In Los Angeles, creating social change through classical music
Heart of Los Angeles blog, 9/17/12
In the fall of 2010, Heart of Los Angeles forged a partnership with the Los Angeles Philharmonic to bring a youth orchestra to the Rampart community. Now in its third year, Youth Orchestra Los Angeles is inspired by El Sistema, the Venezuelan music education system that nurtured the Philharmonic's Music Director, Gustavo Dudamel. El Sistema uses music education to help kids from impoverished circumstances achieve their full potential and learn values that favor their growth. At its core, El Sistema is about togetherness, a place where children learn to listen to each other and to respect one another. The founder of El Sistema, Jose Antonio Abreu, states:
"Music has to be recognized as an...agent of social development in the highest sense, because it transmits the highest values -- solidarity, harmony, mutual compassion. And it has the ability to unite an entire community and to express sublime feelings."
YOLA at HOLA has taken Maestro Abreu's philosophy and adapted it to the needs of our community. Building from 80 students the first year, [the program] is now 220 strong. When the students join they make a serious commitment, dedicating 15 hours per week after school and on weekends to intensive music education and academic tutoring. As students progress, regardless of their age, they are tasked with mentoring other students. The impact of the program can be felt well beyond the orchestra room. In a community with limited resources, YOLA at HOLA has brought classical music into neighborhood centers and the homes of hundreds of families. When asked what they like most about the program, many students respond they enjoy performing at such world renowned venues as Walt Disney Concert Hall and the Hollywood Bowl. Many dream of becoming professional musicians. But what comes out more often is the understanding that there is something much greater than just learning to play music. In the words of one student "It's not so much about being a great musician, but being an inspiring musician so I can improve my community with my music."
Actors Equity to sweat equity: B'way stars help Habitat for Humanity build houses
Jeanine Ramirez, NY-1 News, 9/25/12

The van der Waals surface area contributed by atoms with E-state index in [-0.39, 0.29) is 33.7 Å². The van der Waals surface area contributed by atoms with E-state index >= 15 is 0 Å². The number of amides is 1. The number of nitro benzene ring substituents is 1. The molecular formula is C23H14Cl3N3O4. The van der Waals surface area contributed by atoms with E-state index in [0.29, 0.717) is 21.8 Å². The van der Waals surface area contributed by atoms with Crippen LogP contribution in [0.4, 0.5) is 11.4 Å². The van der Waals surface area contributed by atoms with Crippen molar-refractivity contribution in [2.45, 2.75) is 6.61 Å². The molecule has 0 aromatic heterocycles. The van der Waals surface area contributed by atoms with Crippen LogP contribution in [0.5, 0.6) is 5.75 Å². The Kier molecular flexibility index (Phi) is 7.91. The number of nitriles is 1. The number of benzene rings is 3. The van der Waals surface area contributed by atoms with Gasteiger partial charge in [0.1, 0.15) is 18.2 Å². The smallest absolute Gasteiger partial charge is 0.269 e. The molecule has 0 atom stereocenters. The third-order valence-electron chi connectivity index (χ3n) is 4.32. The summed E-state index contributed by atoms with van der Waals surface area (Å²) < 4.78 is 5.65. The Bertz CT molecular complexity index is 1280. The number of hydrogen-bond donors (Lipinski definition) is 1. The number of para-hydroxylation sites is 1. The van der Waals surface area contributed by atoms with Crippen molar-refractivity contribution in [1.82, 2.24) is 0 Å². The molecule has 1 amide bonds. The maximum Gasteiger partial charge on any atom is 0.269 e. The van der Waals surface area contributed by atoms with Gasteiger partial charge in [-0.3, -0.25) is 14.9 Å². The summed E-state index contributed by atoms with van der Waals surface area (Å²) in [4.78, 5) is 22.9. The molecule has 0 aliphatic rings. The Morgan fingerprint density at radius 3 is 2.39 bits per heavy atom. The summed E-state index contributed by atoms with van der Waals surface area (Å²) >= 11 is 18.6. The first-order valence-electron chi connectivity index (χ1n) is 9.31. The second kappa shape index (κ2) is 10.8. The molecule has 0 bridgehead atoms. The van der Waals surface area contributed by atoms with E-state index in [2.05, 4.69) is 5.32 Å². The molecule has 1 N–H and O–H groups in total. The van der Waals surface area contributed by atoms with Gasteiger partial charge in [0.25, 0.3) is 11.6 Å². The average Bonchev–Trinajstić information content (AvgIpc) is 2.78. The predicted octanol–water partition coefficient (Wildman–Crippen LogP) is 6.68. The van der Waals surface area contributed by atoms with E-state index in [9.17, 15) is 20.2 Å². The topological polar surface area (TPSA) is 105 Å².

Armed with a compactor and shovels, scrapers and paintbrushes, a group of Broadway's best went to work off-Broadway: Way off. Theater directors, actors, producers and writers all traveled to Bedford-Stuyvesant to take on the role of construction worker Monday as they helped Habitat for Humanity build affordable homes for New Yorkers. "To feel like we're making a physical difference in someone's life is a great thing," said actor Andrew Keenan-Bolger. This is the first time the Broadway community has teamed up with Habitat New York City. The event was called Broadway Builds and the dozens who took part say this role is not such a stretch. "Most of us have done Summer Stock in the past and have built sets and have painted sets and so it feels a little bit like that," said actress Laura Linney. Typically, Monday is a day off for the talented group but they came together at 386 Jefferson Avenue to help turn a four story building into eight condos. It's one of 79 buildings in the area that Habitat New York City is renovating. "We're identifying vacant and dilapidated buildings and some that are in pre-foreclosure and saying we want to transform and strengthen this community by revitalizing these particular buildings," said Rachel Hyman of Habitat for Humanity of New York City. The goal is to finish 100 homes in Brooklyn by 2014, most of which are located in Bedford-Stuyvesant, Ocean Hill and Brownsville. The homes will go to families who demonstrate a need for affordable housing and have also worked on them as part of their sweat equity. Broadway Builds says it will play its part by making it an annual event. "It just feels the best. It's addictive," said actress/organizer Emily Bergl. The home is scheduled to be completed in November with the new families moving in in the new year.